These 15 Genuine Badasses From Throughout History Will Have You Questioning Your Laziness
1. This guy.
Unlike those listed below, this guy isn’t any historical figure or hero, he’s simply a guy who did what he needed to do to save his own life. What he needed to do just happened to be conquering a shark, stitching himself up and then hitting the pub. That’s simply badass.
2. Benjamin Hornigold
Hornigold is the relatively unknown mentor to Blackbeard. He started the pirate republic in the Bahamas, taking it from a few boats to a 200 man fleet of 30-gun warships within a few years. At one point, he overtook a merchant ship and demanded nothing more for the passengers’ hats, just for his own amusement. He didn’t consider himself a pirate, and never attacked the English, though his crew would eventually break this code and opt to follow Blackbeard instead. Benjamin Hornigold would then retire, accepting a royal pardon to became a pirate hunter.
Boudica was the Queen of the Celtic Iceni tribe. Between 60 and 61AD she led a revolt against the Roman rule of Britain. She had been whipped, and her daughters raped by Romans, before gathering an army of other tribespeople who opposed the rule. It is said that the army consisted of 100,000 men. They destroyed the Roman capital in Britain, as well as modern-Britain. They then destroyed Verulamium. Eventually, the army was defeated and she committed suicide by ingesting poison. She was a true warrior queen and a true badass.
4. Grigori Rasputin
Rasputin’s healing powers game him considerable influence over the family of the Tsar, which in turn made him an enemy to many. He was killed by Russian aristocrats who were threatened by his power. However, it took quite some time to take this badass town. First, they laced his food and drink with enough cyanide to kill several people, but after a few hours – Rasputin still seemed fine. So, they shot him in the back and he fell to the floor. The aristocrats had presumably succeeded, and stepped out for a moment. Upon their return they were confronted by a very much alive Rasputin, who leapt up and tried to strangle them. After three more shots, they were sure they’d got it done at last, but just to be safe they tied him up, rolled him in carpet and disposed of the body in the semi-frozen Neva River. An autopsy would later show that his lungs were waterlogged, meaning he had survived the poison and four gunshots, and had only succumbed to drowning. Rasputin was a bona fide, unbreakable badass.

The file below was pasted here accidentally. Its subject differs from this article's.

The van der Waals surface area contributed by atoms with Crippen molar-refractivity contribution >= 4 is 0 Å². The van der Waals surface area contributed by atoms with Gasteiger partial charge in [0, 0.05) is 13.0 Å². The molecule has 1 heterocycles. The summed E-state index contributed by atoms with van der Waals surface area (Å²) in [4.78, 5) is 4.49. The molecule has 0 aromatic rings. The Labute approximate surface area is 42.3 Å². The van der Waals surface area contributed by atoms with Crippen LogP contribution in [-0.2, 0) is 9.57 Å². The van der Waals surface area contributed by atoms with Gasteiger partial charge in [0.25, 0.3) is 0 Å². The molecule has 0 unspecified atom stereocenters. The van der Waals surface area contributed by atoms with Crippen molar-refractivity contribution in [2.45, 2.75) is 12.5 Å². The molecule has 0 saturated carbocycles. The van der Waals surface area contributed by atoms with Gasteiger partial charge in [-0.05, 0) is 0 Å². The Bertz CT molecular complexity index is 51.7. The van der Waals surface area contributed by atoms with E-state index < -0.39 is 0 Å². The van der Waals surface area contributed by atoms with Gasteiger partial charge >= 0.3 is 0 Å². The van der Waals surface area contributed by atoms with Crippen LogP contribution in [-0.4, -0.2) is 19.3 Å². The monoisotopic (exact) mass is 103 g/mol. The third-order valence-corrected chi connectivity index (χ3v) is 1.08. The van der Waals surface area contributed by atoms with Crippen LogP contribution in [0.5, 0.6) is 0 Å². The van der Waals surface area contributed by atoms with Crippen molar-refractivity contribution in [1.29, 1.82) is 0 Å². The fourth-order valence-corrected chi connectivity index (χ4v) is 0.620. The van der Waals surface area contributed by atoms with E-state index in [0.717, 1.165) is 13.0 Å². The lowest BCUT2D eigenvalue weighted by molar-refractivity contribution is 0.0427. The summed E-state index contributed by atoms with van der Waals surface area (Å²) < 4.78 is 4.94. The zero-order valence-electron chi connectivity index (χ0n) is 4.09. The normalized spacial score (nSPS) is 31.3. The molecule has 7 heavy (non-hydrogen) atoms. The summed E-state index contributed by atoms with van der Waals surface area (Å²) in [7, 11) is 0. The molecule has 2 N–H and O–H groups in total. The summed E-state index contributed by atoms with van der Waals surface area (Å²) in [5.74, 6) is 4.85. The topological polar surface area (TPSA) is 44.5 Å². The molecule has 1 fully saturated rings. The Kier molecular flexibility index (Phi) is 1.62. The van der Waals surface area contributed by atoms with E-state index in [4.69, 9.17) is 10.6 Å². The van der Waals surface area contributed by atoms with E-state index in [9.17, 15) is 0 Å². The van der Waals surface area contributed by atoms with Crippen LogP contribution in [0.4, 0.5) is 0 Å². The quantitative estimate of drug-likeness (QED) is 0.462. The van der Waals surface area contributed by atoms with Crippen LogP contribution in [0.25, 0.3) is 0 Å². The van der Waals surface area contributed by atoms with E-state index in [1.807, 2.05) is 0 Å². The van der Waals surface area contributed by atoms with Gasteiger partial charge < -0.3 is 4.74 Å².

5. Aitzaz Hasan
When he and his friends spotted a man in a suicide vest outside of his school in Pakistan, Aitzaz was the only one who wanted to confront the bomber. Aitzaz chased after the bomber, who detonated his vest and killed them both. The 15 year old hero gave his life to save the hundreds that would have died had the man made it to the school.
6. Sir Patrick Moore
For over 50 years, Sir Patrick hosted the television show The Sky at Night, and he was completely self-taught when it came to astronomy! At 11 years of age he joined the British Astronomical Association, becoming their youngest member, and at 13 he published his first scientific paper. He would go on pen over 70 books on astronomy, and was knighted for his work in 2007.
7. Marie Curie
A two-time Nobel Prize winner and the first woman to win a Nobel Prize in physics, Marie Curie was a French physicist famous for coining the term radioactivity. Growing up, Curie couldn’t afford school, and had to work two jobs for five years in order to pay for tuition. For a long time, she survived on only tea and bread. Her entire life was dedicated to her research, until the day she died, ironically due to radiation poisoning from a lifetime of exposure.